Within minutes, you sent me an email, questioning whether I was “blocking” your posts.

    I then sent you an email explaining why your post was not published immediately, advising you that I found it in queue and approved it manually.

    Your post already had been published by the time I sent you the email.

    In virtually all situations, the software will block comments that contain multiple links as a spam-prevention measure. Because not all people who send multiple links are spammers — meaning they are legitimate posters who might want to share links of interest — the system holds such posts in a queue for manual approval.

    Occasionally the system will block a post that contains a single link or no link at all, depending on variables.

    Patrick

      (Quote)

  5. Quick note:

    Received more affiliate spam at 5:13 p.m. (ET). Affiliates appear to be targeting this thread:

    http://patrickpretty.com/2010/02/11/data-network-affiliates-pitchman-for-license-plate-database-cites-amber-alert-walmart-church-company-website-suggests-amber-alert-falling-short-on-child-recovery-mission/

    And the spam appears to be originating in or around the Carolinas.

    Patrick

      (Quote)

  6. I have to laugh at every single time they have to sneak around for something that’s suppose to be legit. If people are looking at him, why isn’t he trying to get them in his downline?

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  7. Jack:

    Just curious why you call email from DNA as “spam emails from the company”?

    Obviously, I do not support nor condone DNA nor Narcthatcar but I find it strange that you indicate you signed up to the company, obviously agreeing to accept email messages from the admin and then you refer to it as spam mail.

    Please understand that I’m not calling you out (yikes!), just curious why you would refer to email from the company that you signed up with as spam.

    I’m glad you signed up so you can report to us what’s happening as you have done with this program and others.

    I’m just perplexed as to why you would refer to email from them to you as spam. That’s all. :)

    ARWR

    Jack Arons: Patrick:I signed up as a Free Agent and as one would suspect my mailbox on a daily bases is slammed with spam emails from the company. The very first one said that I had two web pages that were setup by the company for my benefit and to get people to join. As of today I have been informed that I now have 85 people in my downline. I tried to send the email to you but it was rejected. I will make another attempt at forwarding to you.Jack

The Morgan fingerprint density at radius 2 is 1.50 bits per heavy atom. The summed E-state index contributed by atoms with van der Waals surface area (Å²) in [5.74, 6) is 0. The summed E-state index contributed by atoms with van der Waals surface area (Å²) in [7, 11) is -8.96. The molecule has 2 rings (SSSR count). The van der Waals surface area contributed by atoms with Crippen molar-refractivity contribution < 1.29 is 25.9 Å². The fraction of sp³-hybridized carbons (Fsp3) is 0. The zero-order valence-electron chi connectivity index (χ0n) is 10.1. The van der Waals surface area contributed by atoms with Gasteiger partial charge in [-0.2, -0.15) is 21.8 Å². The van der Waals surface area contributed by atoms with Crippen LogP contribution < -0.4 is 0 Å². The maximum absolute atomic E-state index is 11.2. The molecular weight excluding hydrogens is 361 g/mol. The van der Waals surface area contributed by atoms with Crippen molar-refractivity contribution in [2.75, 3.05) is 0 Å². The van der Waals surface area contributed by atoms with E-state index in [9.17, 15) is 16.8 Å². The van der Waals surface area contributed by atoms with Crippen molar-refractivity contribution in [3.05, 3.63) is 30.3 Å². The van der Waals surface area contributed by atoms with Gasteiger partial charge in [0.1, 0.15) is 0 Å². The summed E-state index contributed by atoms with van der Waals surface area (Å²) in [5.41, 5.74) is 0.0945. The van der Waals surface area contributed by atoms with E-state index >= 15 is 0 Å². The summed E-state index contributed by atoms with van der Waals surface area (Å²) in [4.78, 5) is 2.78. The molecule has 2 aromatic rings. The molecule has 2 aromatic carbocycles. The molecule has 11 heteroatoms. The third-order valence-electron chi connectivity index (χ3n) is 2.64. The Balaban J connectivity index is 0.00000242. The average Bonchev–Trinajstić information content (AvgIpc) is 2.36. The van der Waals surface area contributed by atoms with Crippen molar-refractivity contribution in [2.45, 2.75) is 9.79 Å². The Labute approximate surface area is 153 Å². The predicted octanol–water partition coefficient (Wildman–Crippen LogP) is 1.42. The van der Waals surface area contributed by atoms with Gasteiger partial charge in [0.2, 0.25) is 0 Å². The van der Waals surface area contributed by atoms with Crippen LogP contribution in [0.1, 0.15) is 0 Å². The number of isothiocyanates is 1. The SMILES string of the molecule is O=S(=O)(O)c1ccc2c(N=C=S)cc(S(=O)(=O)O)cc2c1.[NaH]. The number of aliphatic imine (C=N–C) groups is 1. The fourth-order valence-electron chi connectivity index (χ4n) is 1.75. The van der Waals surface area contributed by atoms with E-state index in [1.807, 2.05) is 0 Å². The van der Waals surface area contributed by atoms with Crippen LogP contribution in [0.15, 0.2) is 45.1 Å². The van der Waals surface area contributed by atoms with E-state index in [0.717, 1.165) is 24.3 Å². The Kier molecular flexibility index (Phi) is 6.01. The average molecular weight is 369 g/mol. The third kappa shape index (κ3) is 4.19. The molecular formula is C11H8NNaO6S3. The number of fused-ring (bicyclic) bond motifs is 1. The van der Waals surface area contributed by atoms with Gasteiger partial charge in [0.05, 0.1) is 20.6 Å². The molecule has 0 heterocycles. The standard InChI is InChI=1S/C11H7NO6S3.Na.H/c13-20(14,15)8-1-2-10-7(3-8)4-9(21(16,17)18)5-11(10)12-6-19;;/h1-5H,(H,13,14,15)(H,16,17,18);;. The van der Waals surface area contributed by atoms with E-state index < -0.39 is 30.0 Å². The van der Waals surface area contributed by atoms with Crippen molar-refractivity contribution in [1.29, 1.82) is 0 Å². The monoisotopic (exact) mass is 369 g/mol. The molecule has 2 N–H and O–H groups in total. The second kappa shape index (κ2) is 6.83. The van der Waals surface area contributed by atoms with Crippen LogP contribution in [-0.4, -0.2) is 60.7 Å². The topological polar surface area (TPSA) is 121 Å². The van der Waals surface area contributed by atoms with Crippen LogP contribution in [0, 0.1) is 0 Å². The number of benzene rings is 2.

(Quote)

  8. Hey everyone Jeff Long here. I appreciate what’s being said here but come on guys…I was just really excited about an opportunity that I thought was going to be really awesome for people…I was wrong. I have decided to leave DNA.

    I’ve got a post on my personal blog regarding all of this if you care to read it. http://www.JoinJeffLong.com

    In Gratitude,

    Jeff Long

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  9. Jeff,

    With all due respect, DNA was from the beginning a scam easily identified from fifty miles away. You “make money” by convincing others to join, and it has been obvious from day one that there is no real product — no one will ever pay money for the out-of-date, incredibly limited license plate data, nor will it ever help anyone find a missing child. Same thing with NarcThatCar — easily identified as a scam. IMO next time you should promote a company that actually has a real product.

    Jeff Long: Hey everyone Jeff Long here. I appreciate what’s being said here but come on guys…I was just really excited about an opportunity that I thought was going to be really awesome for people…I was wrong. I have decided to leave DNA.I’ve got a post on my personal blog regarding all of this if you care to read it. http://www.JoinJeffLong.comIn Gratitude,Jeff Long  (Quote)